NEW Metropolitan Trans portation Authority chief Jay Walder wants to focus the MTAs infrastructure-investment program on getting some stuff done that people can see -- and soon.
Good. But Walder must make sure that Albany doesnt use his plans as an excuse to slash spending on the harder, long-term projects, many of which shouldve been done years ago.
Walder said yesterday that while New Yorkers want “more from our system,” we need to “plan on what we should accomplish.” He added that “this is not a time for grand plans.”
It seems that hell emphasize straightforward, cheaper stuff -- relatively speaking -- above such “megaprojects” as the Second Avenue subway. He wants to work with the city and Albany to strictly enforce bus lanes, for example, and to implement tap-card technology for faster boarding, like they have in London and Boston.
These are sound ideas -- and Walder notes that one way for the MTA to win the publics trust is to show results. But New York needs immediate results and complex megaprojects, too. Much of the tens of billions of dollars worth of spending weve done in the last 25 years hasnt been investment in new subway capacity or routes; its just getting back to where we were 40 years ago, when we stopped keeping up the subways and buses.
Now that weve done much -- though not all -- of that work, we need to pick up where we left off. The downturn is no excuse; successful companies keep investing through any downturn.
Weve got to finish the first phase of the Second Avenue subway, for example, but thats not sufficient. Phase One is only three stations, and we wont get a return on our investment until we complete it Downtown. We should take advantage of the downturn to finish the extension of the No. 7 train westward, creating an environment for more private-sector investment on the far West Side and easing the ferry commute to New Jersey.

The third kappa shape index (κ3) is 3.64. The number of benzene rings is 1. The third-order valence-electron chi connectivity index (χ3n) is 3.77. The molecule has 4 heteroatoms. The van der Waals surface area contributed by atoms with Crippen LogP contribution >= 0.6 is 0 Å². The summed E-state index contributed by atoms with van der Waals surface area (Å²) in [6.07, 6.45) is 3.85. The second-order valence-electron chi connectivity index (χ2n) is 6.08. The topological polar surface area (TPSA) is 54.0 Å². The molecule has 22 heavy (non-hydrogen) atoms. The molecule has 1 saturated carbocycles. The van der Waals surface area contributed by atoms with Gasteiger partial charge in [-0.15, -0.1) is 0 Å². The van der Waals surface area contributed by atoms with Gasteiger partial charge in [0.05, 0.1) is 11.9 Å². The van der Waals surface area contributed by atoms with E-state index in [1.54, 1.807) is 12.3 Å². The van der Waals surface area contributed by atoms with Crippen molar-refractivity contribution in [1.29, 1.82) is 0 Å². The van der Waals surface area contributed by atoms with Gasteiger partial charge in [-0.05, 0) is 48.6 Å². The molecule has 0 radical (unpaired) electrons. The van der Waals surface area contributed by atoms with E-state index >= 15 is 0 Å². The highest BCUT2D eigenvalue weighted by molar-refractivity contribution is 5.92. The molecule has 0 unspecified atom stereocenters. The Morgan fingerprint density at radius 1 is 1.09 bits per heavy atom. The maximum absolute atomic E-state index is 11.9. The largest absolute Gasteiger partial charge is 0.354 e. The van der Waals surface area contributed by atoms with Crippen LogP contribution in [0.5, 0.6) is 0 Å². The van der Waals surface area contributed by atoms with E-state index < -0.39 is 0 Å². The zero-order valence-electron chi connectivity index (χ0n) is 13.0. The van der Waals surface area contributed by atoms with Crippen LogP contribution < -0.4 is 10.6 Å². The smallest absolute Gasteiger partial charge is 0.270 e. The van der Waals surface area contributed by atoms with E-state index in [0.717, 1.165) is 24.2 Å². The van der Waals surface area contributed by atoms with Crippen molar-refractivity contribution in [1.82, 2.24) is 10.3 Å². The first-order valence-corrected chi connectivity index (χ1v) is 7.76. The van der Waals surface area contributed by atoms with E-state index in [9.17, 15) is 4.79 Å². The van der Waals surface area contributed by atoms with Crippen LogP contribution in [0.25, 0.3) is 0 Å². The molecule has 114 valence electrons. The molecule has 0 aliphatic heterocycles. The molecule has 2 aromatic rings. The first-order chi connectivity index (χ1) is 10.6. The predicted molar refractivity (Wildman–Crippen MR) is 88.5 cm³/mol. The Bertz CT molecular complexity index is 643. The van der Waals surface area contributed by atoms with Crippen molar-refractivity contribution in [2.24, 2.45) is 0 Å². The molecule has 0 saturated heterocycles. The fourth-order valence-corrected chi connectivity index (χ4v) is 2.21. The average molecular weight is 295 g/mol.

Weve already lost ground with some pound-foolish cutbacks. As the Citizens Budget Commission notes in a new report, design costs on the No. 7 extension have doubled because the city and state decided to drop one station -- a short-term decision well pay for later. Cutting a track out of the 72nd Street station for the Second Avenue subway added delay, too.
Surely, we can set better priorities. The CBC notes that eight years after 9/11, Albany and the MTA still have no idea what the building at the Fulton Street Transit Center will look like. The MTA should scale back there in favor of underground work elsewhere.
And we can save money.
The MTA says it will soon let the public track construction projects from start to finish online. It should make sure to include the names and bids of every contractor who bids on a project and their key employees, plus those of any subcontractors. The MTA should also report its project communications with elected officials, so the public can learn how much its succumbing to pressure to fund pols pet projects.
Plus, theres labor savings. Walder said yesterday that the MTA has to implement “modern work practices.” The most important thing hes done so far for the capital budget is pursue the MTAs lawsuit to overturn $300 million raises for the Transport Workers Union. That money can go toward capital spending.
Still, Walder should speak up clearly about finishing the important megaprojects weve started. Just how “grand,” really, is the Second Avenue Subway? We built dozens starting a century ago.
Otherwise, New Yorks transit infrastructure could fall victim to Albanys other priorities. The draft capital plan for the next five years -- prepared before Walder arrived -- calls for $28 billion in commitments, but its already facing a $10 billion deficit. New York will spend more than this on Medicaid in a single year -- and it would certainly like more for the health-care lobby. The pols have always been willing to take away money from complex infrastructure, where no one sees results for years, to feed the louder special interests.
While London-style bus service would be great, its not a replacement for 21st-century subways, even if they take longer.
Original Source: http://www.nypost.com/p/news/opinion/opedcolumnists/the_subway_future_nTrQBjDwdyjZXONuQRyOiJ